The South African government was in a similar predicament after it failed to arrest al-Bashir and later ignored an order by the North Gauteng High Court in Pretoria preventing al-Bashir from leaving the country after attending an African Union summit in Johannesburg in June 2015.

The Supreme Court of Appeal (SCA) later dismissed the State’s appeal against a High Court ruling that government’s failure to arrest al-Bashir was inconsistent with its constitutional duties.

The SCA said that the South African government was obligated to cooperate with the ICC in arresting al-Bashir.

Earlier this year, in the wake of the controversy over the al-Bashir matter, the South African government stated its intent to withdraw from the Rome Statute.

However, later, in March this year, the government backed down on that idea following a ruling by the North Gauteng High Court in Pretoria in February which stipulated that a withdrawal would be unconstitutional and invalid and needed to be decided on by Parliament.

SOURCE: News24


Court Dismisses Arrest Case Against Al-Bashir in Uganda

The International Crimes Division of the High Court in Kampala has dismissed an application by a local activist group to arrest visiting Sudan president Omar al-Bashir.

Yesterday (Wednesday), Justice Moses Mukiibi also the head of the ICD court declined to order for the arrest of Bashir on grounds that it was unnecessary.

“Uganda is awaiting sanctions by the UN security council for failing to arrest President Bashir in May last year. Therefore, it is unnecessary to issue an immediate arrest warrant against president Bashir,” Mukiibi ruled.  Bashir left Uganda on Tuesday.

Last year, ICC referred Uganda to the UN Security Council to take measures against it over failure to arrest Bashir during his visit in the country.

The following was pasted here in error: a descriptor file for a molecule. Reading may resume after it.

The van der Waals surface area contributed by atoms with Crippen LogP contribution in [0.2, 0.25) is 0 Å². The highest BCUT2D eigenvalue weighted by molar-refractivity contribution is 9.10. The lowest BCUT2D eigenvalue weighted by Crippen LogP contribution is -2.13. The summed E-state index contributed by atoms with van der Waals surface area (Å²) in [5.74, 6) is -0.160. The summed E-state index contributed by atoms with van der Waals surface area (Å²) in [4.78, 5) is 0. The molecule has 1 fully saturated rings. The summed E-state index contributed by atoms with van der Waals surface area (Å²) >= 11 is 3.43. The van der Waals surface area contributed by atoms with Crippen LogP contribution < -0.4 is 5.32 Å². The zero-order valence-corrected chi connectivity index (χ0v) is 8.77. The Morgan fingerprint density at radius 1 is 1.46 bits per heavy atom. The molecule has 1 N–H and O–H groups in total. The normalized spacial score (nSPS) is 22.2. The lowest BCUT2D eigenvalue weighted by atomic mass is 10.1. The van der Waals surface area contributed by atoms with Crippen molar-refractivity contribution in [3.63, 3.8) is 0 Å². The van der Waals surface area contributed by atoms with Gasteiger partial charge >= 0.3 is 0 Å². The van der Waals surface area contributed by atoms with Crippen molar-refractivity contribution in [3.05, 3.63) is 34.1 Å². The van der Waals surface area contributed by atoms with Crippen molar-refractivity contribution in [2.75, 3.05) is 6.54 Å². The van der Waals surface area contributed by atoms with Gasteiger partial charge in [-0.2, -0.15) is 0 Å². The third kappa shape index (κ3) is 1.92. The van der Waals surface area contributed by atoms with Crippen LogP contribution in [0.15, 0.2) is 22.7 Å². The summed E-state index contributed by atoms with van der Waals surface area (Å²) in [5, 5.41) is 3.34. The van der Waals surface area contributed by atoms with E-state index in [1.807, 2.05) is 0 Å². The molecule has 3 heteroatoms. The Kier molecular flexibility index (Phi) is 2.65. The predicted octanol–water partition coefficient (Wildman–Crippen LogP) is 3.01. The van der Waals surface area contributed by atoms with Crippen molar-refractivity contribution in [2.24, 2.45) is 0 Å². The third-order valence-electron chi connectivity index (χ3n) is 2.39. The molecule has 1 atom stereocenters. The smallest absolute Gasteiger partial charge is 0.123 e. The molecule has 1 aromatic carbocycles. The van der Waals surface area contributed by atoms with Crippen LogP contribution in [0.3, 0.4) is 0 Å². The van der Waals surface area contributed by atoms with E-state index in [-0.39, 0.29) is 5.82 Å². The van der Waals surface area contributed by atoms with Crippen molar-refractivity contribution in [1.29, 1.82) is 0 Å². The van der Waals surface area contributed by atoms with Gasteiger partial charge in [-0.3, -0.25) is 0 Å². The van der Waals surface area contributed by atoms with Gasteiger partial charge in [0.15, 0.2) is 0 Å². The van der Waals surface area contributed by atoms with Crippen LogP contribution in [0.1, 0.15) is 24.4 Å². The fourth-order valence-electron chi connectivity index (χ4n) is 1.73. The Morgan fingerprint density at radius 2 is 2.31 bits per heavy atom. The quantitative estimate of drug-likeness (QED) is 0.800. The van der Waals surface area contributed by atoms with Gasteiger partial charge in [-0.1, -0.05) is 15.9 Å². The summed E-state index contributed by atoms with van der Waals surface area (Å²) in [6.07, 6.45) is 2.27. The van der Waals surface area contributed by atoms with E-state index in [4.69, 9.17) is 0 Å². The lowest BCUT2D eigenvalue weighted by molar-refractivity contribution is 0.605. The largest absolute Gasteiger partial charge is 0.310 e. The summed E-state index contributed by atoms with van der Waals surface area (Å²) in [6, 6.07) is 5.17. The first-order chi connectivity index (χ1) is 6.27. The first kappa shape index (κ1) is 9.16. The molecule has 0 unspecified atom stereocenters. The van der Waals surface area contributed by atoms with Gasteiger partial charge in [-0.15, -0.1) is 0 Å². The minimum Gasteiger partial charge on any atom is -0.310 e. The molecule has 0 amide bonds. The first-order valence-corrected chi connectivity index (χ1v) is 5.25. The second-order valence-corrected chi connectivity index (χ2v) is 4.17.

Bashir had come to Uganda to attend the swearing in ceremony of President Yoweri Museveni.

Uganda and a number of African states including South Africa have declined to arrest Bashir. They argue that the court is only targeting countries in Africa.

Bashir was indicted by the ICC in 2009 but has since denied the charges.

Bashir is wanted by ICC on suspicion of masterminding atrocities including genocide in the breakaway Darfur region of western Sudan between 2003 and 2008. Thousands of people allegedly lost lives.

Uganda victims Foundation through its lawyer Nicholas Opio wanted the court to issue a standing warrant of arrest against president Bashir.

According to Opio, Uganda as a member of the war crimes court is obliged to carry out ICC arrest warrants.

The case was against the Attorney General and Justice Minister Maj (rtd) Kahinda Otafiire.

They also wanted court to declare that the justice minister and the government acted against the Uganda ‘s will and obligations of the international treaties by failing to arrest Bashir for two times.

However, hearing of the main application did not proceed yesterday because the Attorney General William Byaruhanga had not yet filed his response.

Hearing of the main suit was adjourned to the 12th of December.

Source: The New Vision News



Afghanistan: ICC Prosecutor Requests Judicial Authorisation to Open Investigation…

Would justice prevail or will the Hague be invaded?